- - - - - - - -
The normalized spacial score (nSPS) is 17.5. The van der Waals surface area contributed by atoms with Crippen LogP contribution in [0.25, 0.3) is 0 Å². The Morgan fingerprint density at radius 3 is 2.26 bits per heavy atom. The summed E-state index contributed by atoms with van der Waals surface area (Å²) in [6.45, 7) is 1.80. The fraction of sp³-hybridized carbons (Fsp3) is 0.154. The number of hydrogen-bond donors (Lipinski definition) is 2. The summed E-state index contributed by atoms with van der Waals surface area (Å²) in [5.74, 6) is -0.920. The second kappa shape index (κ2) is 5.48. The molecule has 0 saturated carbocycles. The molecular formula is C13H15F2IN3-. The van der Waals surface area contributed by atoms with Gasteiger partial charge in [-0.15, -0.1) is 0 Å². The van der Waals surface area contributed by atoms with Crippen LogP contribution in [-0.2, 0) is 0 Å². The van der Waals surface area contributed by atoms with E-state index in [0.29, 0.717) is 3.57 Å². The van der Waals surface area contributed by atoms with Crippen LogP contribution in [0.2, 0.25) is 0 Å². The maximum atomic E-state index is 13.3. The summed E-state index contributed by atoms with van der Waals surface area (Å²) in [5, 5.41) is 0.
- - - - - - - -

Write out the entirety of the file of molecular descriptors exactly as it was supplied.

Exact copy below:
The normalized spacial score (nSPS) is 17.5. The van der Waals surface area contributed by atoms with Crippen LogP contribution in [0.25, 0.3) is 0 Å². The Morgan fingerprint density at radius 3 is 2.26 bits per heavy atom. The summed E-state index contributed by atoms with van der Waals surface area (Å²) in [6.45, 7) is 1.80. The fraction of sp³-hybridized carbons (Fsp3) is 0.154. The number of hydrogen-bond donors (Lipinski definition) is 2. The summed E-state index contributed by atoms with van der Waals surface area (Å²) in [5.74, 6) is -0.920. The second kappa shape index (κ2) is 5.48. The molecule has 0 saturated carbocycles. The molecular formula is C13H15F2IN3-. The van der Waals surface area contributed by atoms with Gasteiger partial charge in [-0.15, -0.1) is 0 Å². The van der Waals surface area contributed by atoms with Crippen LogP contribution in [-0.2, 0) is 0 Å². The van der Waals surface area contributed by atoms with E-state index in [0.29, 0.717) is 3.57 Å². The van der Waals surface area contributed by atoms with Crippen LogP contribution in [0.2, 0.25) is 0 Å². The maximum atomic E-state index is 13.3. The summed E-state index contributed by atoms with van der Waals surface area (Å²) in [5, 5.41) is 0.